The interests of those who object to wind turbine installations often gain strong legal protection and thus make the role of stakeholder participation crucial. Swedish law provides for - and encourages - stakeholders to participate in the decision-making process. Applications are sent out for comments, and consultations and public meetings are arranged in connection with the environmental impact assessment, as well as the planning and permitting procedures. The Environmental Protection Agency, the National Board of Housing, Building and Planning, the County Administrative Board, one or several municipalities, individuals and organizations are all invited to participate. In principle, the courts are obliged to independently assess the individual circumstances in each case. They carry out their own evaluation and balancing of interests and draw conclusions consistent with the preconditions in the law. As a consequence, the courts should ignore opinions put forward by a state agency or a municipality if these are in conflict with the court's own judgement. Nevertheless, standpoints taken by state authorities and municipalities regularly influence the final decision. When arguing for a certain conclusion, the court may even refer explicitly to these standpoints. Since the only formally binding legal source -the legal text - does not in any precise way outline how to value and balance the interests involved, it is inevitable that stakeholders' attitudes often gain significant weight in the courts' decisions.
Stakeholder participation is time consuming and may therefore significantly delay the implementation of wind power projects. This problem is accentuated by the appeal possibilities and by the overlap of the permit and planning systems. Assume, for instance, that a large wind turbine is projected offshore close to a city. The Planning and Building Act would normally require a detailed plan and a separate building permit. According to the Environmental Code, two permits are needed, one since the turbine constitutes a (potential) 'environmentally hazardous activity', and another since it represents a 'water activity'.10 Each of the permitting processes provide for stakeholder participation and for appeals in two additional instances. Although the different permitting procedures are sometimes coordinated, it is obvious that the overall planning and permitting process may take several years, in some cases eight to ten years, particularly in those cases where strong negative attitudes are expressed among relevant stakeholders.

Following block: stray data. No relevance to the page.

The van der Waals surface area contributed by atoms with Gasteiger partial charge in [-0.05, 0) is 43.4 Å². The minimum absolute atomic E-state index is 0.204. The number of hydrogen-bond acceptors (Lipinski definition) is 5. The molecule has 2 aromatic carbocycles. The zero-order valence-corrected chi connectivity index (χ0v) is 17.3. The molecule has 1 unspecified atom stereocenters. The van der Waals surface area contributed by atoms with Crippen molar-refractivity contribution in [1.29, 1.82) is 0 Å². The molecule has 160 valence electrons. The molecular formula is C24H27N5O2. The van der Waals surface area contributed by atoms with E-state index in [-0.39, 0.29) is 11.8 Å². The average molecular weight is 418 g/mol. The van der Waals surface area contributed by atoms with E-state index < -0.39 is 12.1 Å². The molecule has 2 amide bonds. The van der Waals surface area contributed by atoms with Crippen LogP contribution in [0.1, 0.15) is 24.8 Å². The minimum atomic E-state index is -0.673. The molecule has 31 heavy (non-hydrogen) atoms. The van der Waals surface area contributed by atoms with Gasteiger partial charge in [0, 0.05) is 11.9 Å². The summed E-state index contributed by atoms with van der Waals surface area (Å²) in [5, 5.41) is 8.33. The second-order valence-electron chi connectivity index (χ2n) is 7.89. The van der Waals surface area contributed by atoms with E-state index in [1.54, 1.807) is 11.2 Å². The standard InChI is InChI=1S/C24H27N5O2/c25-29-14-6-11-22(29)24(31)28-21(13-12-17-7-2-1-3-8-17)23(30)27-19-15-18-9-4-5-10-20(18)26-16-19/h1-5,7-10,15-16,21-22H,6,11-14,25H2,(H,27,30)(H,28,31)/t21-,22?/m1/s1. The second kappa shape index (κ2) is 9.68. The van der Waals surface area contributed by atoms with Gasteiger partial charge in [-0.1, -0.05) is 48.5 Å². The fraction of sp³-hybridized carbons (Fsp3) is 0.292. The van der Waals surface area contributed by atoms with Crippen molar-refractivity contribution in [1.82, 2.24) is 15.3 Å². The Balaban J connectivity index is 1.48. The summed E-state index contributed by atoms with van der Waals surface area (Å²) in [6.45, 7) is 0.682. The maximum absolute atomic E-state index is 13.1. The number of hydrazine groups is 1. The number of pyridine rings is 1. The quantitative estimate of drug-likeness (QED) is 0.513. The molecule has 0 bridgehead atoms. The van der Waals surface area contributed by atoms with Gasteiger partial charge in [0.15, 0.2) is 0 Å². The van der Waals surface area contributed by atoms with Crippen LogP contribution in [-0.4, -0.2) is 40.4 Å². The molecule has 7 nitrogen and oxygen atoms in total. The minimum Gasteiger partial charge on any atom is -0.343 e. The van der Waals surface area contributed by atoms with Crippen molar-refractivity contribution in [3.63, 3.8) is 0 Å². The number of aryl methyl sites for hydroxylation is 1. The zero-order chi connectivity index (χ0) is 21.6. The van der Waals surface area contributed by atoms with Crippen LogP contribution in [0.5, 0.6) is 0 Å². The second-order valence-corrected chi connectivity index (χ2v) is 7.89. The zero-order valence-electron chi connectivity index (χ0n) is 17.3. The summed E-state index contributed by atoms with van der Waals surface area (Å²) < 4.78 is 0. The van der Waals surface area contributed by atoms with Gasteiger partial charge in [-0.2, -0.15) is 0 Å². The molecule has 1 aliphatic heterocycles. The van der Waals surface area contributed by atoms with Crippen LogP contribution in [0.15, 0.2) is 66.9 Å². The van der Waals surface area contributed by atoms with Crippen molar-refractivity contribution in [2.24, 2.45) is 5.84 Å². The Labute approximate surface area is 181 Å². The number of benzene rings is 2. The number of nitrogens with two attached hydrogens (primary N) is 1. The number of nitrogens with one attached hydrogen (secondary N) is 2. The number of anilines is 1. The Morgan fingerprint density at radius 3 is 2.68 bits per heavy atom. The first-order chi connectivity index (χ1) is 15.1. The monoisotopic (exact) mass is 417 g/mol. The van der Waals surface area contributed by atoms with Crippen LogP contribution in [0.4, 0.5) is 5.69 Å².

The issue of participation and access to justice is a delicate one. One can argue that the likelihood of obtaining the environmentally 'right' decision will increase with frequent stakeholder involvement. Clearly, it is also a matter of democracy and the necessity to increase the long-term legitimacy for wind power. The previous strongly negative stance among many Swedes towards the nuclear industry was partly due to the permitting arrangements. Safety in nuclear plants was judged according to a special legislation with a procedure that did not permit substantial participation by the public.11 Still, the issue is quite complex. On the one hand, the Swedish public tends to provide a lot of general support for the national energy goals concerning wind power. On the other hand, other goals can easily be - and, indeed, often are - put in the foreground at the local level. It may thus be equally appropriate to argue that the prospects of a legal process stretching over eight years or more, and the associated costs, will deter too many from even contemplating a wind power project. It thus seems necessary to review the planning and permitting process in order to make it less time consuming without compromising essential possibilities for stakeholder participation and access to justice. One alternative could be to increase the presence of local ownership in wind projects. In contrast to the situation in some other European countries (e.g. Denmark and Spain), systematic use of means to promote local participation in wind power projects is generally lacking in Sweden. Before 1991, it was not even possible for small private Swedish investors to get public economic support for turbine installations.
For the prospective wind power investor, another strategy to avoid land-use conflicts and related public criticisms would simply be to install the turbines out of view, preferably offshore. We have seen that offshore installations tend to gain more public support than onshore ones, primarily since the aesthetic and noise-related intrusion is often perceived as less severe. The conflict of interest between national energy policy priorities and local implementation also appears to be less intense in the offshore case. In addition to avoiding the removal of land from other competing uses, offshore installations offer some operational advantages. The wind conditions are generally better; but so far this is offset by the higher capital costs associated with offshore investment. Nevertheless, new wind power projects - in Sweden and abroad - are increasingly planned offshore (e.g. Pasqualetti, 2004).
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